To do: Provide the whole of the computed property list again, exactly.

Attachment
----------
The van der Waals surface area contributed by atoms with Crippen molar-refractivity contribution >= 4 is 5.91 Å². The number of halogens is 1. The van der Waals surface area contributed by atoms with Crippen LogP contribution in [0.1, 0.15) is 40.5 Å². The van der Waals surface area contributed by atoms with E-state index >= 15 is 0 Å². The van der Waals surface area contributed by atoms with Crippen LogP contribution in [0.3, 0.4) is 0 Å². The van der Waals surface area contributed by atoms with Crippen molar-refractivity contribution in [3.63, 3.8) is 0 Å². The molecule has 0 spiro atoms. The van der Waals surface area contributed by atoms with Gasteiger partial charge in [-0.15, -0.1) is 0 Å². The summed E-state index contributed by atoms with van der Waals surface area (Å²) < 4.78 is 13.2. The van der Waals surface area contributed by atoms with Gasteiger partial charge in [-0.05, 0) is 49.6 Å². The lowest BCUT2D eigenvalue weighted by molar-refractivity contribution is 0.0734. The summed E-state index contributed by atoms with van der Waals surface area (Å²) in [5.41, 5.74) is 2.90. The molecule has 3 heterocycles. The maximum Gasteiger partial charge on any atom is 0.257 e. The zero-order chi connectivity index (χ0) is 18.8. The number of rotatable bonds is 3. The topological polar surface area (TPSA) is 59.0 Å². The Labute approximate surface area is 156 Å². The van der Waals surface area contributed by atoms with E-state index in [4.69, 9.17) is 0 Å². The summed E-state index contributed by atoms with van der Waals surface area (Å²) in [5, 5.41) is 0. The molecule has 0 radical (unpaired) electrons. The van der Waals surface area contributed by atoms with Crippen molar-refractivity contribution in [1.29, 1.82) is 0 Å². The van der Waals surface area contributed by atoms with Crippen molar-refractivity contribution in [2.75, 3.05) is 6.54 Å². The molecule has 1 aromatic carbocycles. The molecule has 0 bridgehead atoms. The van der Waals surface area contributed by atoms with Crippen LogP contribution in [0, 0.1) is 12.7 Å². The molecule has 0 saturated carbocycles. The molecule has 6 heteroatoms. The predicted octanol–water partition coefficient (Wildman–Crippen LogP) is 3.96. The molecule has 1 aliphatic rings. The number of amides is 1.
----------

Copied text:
The van der Waals surface area contributed by atoms with Crippen molar-refractivity contribution >= 4 is 5.91 Å². The number of halogens is 1. The van der Waals surface area contributed by atoms with Crippen LogP contribution in [0.1, 0.15) is 40.5 Å². The van der Waals surface area contributed by atoms with E-state index >= 15 is 0 Å². The van der Waals surface area contributed by atoms with Crippen LogP contribution in [0.3, 0.4) is 0 Å². The van der Waals surface area contributed by atoms with Crippen molar-refractivity contribution in [3.63, 3.8) is 0 Å². The molecule has 0 spiro atoms. The van der Waals surface area contributed by atoms with Gasteiger partial charge in [-0.15, -0.1) is 0 Å². The summed E-state index contributed by atoms with van der Waals surface area (Å²) < 4.78 is 13.2. The van der Waals surface area contributed by atoms with Gasteiger partial charge in [-0.05, 0) is 49.6 Å². The lowest BCUT2D eigenvalue weighted by molar-refractivity contribution is 0.0734. The summed E-state index contributed by atoms with van der Waals surface area (Å²) in [5.41, 5.74) is 2.90. The molecule has 3 heterocycles. The maximum Gasteiger partial charge on any atom is 0.257 e. The zero-order chi connectivity index (χ0) is 18.8. The number of rotatable bonds is 3. The topological polar surface area (TPSA) is 59.0 Å². The Labute approximate surface area is 156 Å². The van der Waals surface area contributed by atoms with E-state index in [4.69, 9.17) is 0 Å². The summed E-state index contributed by atoms with van der Waals surface area (Å²) in [5, 5.41) is 0. The molecule has 0 radical (unpaired) electrons. The van der Waals surface area contributed by atoms with Crippen molar-refractivity contribution in [1.29, 1.82) is 0 Å². The van der Waals surface area contributed by atoms with Crippen molar-refractivity contribution in [2.75, 3.05) is 6.54 Å². The molecule has 1 aromatic carbocycles. The molecule has 0 bridgehead atoms. The van der Waals surface area contributed by atoms with Crippen LogP contribution in [0, 0.1) is 12.7 Å². The molecule has 0 saturated carbocycles. The molecule has 6 heteroatoms. The predicted octanol–water partition coefficient (Wildman–Crippen LogP) is 3.96. The molecule has 1 aliphatic rings. The number of amides is 1.